Get Ready for Wildfire

The fire season is now a year-round reality in many areas, requiring firefighters and residents to be on heightened alert for the threat of wildland fire throughout the year. Each year, wildland fires consume hundreds of homes in the Wildland Urban Interface (WUI). Studies show that as many as 80 percent of the homes lost to wildland fires could have been saved if their owners had only followed a few simple firesafe practices. In addition, wildland-fire related deaths occur because people wait too long to leave their homes.

Your fire department takes every precaution to help protect you and your property from wildland fire. However, the reality is that in a major wildland fire, there will simply not be enough fire engines or firefighters to defend every home. Successfully preparing for a wildland fire requires you to take personal responsibility for protecting yourself, your family and your property. Use the resources on this page to help you prepare.

Quick Links

Sign up for NM Fire Info to receive updates on wildfires and prescribed fires

Ready, Set, Go: Your Personal Wildfire Action Plan - from Santa Fe County

En español: En Sus Marcas, Listos, Fuera! - from the City of Santa Fe

Surviving a Wildfire in Santa Fe - from the City of Santa Fe

En español: Guía de juventud - from the City of Santa Fe


By following the information on this page you can reduce the risk of your home igniting.

How do homes ignite?

Ember showers tend to be the greatest threat to homes from wildfire. Embers can ignite exterior and interior home components from miles away, as well as vegetation and flammable items near the home. Direct flame contact with the house occurs when flammable items touching the house catch on fire, or when embers start a fire on the structure and create direct contact. Radiant heat exposure occurs from heat radiating off a nearby structure or burning tree and can ignite objects inside the home. By thinking of how homes ignite you can take action to remove the threats that wildfires pose.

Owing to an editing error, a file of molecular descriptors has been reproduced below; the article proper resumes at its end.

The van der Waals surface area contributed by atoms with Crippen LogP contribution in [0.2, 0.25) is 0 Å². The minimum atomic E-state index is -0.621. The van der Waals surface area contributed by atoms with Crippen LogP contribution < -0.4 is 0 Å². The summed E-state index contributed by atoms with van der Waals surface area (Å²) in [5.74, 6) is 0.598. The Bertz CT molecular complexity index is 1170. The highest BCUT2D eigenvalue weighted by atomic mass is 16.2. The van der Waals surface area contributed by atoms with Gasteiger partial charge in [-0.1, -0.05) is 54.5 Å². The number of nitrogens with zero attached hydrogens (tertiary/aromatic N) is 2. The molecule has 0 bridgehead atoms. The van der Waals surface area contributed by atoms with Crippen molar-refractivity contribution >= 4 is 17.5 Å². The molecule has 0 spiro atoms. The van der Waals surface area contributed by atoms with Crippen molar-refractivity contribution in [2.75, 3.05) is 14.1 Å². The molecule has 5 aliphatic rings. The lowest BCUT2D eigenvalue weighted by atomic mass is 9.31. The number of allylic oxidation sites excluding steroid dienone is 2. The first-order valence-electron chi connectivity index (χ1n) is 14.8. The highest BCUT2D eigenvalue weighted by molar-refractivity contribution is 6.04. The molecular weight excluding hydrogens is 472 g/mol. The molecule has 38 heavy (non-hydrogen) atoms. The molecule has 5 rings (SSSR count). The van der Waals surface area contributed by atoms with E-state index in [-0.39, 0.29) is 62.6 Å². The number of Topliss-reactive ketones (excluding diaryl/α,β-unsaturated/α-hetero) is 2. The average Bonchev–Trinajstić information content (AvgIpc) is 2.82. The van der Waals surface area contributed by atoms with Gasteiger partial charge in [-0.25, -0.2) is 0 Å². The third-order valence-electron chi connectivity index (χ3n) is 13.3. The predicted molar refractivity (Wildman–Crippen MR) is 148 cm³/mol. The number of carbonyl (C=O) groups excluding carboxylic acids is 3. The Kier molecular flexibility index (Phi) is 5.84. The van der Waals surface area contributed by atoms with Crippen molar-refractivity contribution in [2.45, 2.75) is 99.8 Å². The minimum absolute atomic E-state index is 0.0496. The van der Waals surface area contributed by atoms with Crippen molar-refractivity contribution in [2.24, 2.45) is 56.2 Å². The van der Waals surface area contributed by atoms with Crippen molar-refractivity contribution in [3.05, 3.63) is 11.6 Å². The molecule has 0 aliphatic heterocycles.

Use the Home Hazard Assessment Guide to analyze your risks and develop a plan for action.

Home Hazard Assessment Guide

Use the guides from National Fire Protection Association:

These one page guides give an overview of what to do to prepare your home for wildfire From NFPA.
How to Prepare Your Home For Wildfires

Cómo Preparar su Casa Contra Incendios Forestales

Ten easy tasks to get you started on reducing your wildfire risk from NFPA:

10 Wildfire Risk Reduction Tips

Ember ignition of homes

Video Guides developed by NFPA

NFPA provides action steps for residents to reduce wildfire risks, including seven tips to help keep homes from igniting in a wildfire.

Dr. Jack Cohen, Fire Science Researcher with the USDA Forest Service, explains current research about how homes ignite during wildfires, and the actions that homeowners can take to help their home survive the impacts of flames and embers.

Landscape with fire resistant plants, prepared by New Mexico State University and New Mexico State Forestry

Firewise planting from NMSU

Living with Fire- a Homeowners Guide, a 20 page guide about living with fire from a home preparation scale to community wide planning prepared by New Mexico State Forestry.

Living with Fire - a Homeowners Guide (English)

Viviendo Con Incendios Una guía para los dueños de casas (Spanish)

Wildfire Resistant Building Fact Sheets

This series features the wildfire research being done at the Insurance Institute for Business & Home Safety research facility to create more resilient communities. These guides offer in depth information about each topic and what can be done to make your home more fire resistant.

Wildfire Retrofit Guides, also from the Insurance Institute for Business & Home Safety, focuses mainly on structural improvements you can make to protect your home from wildfire. It includes the information from the factsheets above and more.

Protect your Property from Wildfire Guide - Southwest